Mark Sanchez, starter for the New York Jets, suffered a shoulder injury during an Aug. 24th preseason game against the New York Giants in the second-half that could potentially end his National Football League (NFL) career. Sanchez, who was examined by Dr. James Andrews on Wednesday, was diagnosed with a labrum tear in his right shoulder, USA Today reports. The surgeon told the Jets QB that he had two options — surgery or rehab.

A person who knows about Sanchez’s condition — but chooses to remain anonymous because the Jets have not announced the extent of the player’s injury — told USA Today that Andrews told Sanchez that surgery may be the best option. The Jets starter received several opinions before visiting Andrews to decide what would be the best course of treatment for him.

"We're getting every opinion possible. I think it's prudent,” said Sanchez, before visiting Andrews. "If I needed surgery right now, I never would have left Andrews' office. I would've stayed and got the surgery,” he wrote in a text to ESPN late Wednesday night. When the player was asked if he wanted to deny that he was likely to have surgery, he texted, "There's nothing to report. It's reckless."

Sanchez will continue rehab for his shoulder, but with regard to surgery, no decision has yet been made, an anonymous second source told USA Today.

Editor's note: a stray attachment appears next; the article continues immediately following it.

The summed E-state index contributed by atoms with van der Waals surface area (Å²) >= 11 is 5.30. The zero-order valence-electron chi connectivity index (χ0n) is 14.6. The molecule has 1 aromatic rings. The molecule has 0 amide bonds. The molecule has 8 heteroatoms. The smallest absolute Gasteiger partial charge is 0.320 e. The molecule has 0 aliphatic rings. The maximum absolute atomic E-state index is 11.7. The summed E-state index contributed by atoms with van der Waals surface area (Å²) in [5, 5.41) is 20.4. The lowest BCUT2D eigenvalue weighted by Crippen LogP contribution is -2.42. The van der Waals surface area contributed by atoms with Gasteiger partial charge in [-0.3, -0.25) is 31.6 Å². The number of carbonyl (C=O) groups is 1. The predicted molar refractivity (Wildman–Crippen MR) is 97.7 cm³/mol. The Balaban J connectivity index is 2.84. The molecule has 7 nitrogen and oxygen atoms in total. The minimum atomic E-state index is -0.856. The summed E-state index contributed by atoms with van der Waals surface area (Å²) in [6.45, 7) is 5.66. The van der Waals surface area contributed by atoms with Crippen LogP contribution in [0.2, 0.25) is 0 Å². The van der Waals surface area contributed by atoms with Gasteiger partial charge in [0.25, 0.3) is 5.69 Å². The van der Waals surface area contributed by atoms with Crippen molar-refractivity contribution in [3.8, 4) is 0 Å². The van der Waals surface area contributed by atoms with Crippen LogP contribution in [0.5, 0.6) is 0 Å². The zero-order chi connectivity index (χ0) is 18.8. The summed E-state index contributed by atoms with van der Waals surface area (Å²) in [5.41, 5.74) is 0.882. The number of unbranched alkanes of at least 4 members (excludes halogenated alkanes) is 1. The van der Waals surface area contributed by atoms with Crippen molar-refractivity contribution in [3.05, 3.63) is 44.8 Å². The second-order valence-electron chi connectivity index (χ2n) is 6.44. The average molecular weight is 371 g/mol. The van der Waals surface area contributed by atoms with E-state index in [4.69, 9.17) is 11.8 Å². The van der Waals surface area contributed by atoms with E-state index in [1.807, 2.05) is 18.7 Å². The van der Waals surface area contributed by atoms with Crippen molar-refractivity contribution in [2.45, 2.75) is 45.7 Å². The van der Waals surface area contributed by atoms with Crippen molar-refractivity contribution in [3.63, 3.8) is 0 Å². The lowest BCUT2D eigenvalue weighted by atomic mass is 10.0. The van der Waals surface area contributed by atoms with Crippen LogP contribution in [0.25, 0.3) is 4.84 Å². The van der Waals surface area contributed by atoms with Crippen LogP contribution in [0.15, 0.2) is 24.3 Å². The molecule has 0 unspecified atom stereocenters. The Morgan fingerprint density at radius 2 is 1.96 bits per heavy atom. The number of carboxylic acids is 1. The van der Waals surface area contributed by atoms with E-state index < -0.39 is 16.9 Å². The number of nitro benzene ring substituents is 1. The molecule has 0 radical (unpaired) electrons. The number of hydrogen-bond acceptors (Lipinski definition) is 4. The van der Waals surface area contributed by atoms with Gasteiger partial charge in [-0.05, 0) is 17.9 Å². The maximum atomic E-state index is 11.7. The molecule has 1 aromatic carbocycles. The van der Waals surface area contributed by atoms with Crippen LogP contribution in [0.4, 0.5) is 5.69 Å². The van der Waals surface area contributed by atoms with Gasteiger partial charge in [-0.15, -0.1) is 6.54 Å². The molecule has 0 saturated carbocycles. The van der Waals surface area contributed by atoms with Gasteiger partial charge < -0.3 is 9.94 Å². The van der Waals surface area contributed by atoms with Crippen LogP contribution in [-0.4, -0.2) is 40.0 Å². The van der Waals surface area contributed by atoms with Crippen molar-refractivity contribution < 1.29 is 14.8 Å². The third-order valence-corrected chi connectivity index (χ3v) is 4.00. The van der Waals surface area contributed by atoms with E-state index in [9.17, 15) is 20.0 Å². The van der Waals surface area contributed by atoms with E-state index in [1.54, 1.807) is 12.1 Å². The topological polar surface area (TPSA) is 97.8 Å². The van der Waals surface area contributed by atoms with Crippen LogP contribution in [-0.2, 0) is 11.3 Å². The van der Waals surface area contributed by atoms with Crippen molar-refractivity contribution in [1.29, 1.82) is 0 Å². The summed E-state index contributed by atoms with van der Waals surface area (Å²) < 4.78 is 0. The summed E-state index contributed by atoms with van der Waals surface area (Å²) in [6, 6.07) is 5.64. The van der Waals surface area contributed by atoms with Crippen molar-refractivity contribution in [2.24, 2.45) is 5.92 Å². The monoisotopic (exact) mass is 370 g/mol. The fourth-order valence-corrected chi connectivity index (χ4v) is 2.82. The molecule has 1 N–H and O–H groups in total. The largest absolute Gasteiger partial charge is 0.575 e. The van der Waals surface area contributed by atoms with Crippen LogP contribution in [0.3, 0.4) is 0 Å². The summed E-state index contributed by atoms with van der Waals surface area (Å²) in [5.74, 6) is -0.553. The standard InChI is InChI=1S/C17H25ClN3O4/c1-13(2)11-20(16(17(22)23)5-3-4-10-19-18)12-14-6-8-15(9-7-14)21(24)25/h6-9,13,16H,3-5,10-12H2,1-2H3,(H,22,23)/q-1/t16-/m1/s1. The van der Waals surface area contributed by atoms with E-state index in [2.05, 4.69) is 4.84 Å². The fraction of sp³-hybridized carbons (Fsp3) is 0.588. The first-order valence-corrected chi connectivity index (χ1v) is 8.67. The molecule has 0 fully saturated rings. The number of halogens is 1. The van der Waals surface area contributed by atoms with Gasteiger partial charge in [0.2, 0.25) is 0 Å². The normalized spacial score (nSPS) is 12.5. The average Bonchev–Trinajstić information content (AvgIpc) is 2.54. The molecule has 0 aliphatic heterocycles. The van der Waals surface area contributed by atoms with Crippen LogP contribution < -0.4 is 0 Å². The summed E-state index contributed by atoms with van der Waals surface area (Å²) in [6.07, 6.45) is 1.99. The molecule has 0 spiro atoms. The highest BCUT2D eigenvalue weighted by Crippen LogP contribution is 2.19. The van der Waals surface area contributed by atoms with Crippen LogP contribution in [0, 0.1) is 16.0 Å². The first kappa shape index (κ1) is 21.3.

Whether the QB truly needs surgery remains ambiguous, but it looks like Sanchez still wants a chance to play at some point this season. The Jets QB was spotted on Tuesday at practice only throwing with his left arm. Speculation rises on whether those tosses could be the last of his NFL career with the Jets.

Sanchez’s right shoulder injury could place him on the injured reverse (IR) list, which would end not only his season but also his career with the Jets, reports. The Jets starter believes that the Jets organization wants to place him there, according to a source close to Sanchez. "It makes it cleaner and easier that way” is what Sanchez thinks, the anonymous source told USA Today.

"No, we're not looking at that. We're looking at Mark continuing to rehab. We said it's day-to-day. It's very unpredictable sometimes. Mark knows his body better than anybody else. He's working very hard and so hopefully we'll get him back here soon," John Idzik, Jets general manager, said on Sept. 4th.

Sanchez’s labrum tear treatment depends on what kind of tear he has. If the player suffered a tear due to shoulder instability, subluxation, or discolorations, this will require that the labrum be reattached to the rim of the socket, according to John Hopkins Medicine. If the Jets QB’s labrum is distressed, no treatment is necessary since this sort of injury does not cause symptoms. Tears of the labrum near the biceps' tendon attachment are usually trimmed or reattached to the top of the socket.

Typically, it takes at least four to six weeks for the labrum to reattach itself to the rim of the bone, and another four to six weeks to get strong again, according to Dartmouth-Hitchcock Medical Center. During the recovery process, patients must take extreme precaution that they do not reinjure themselves.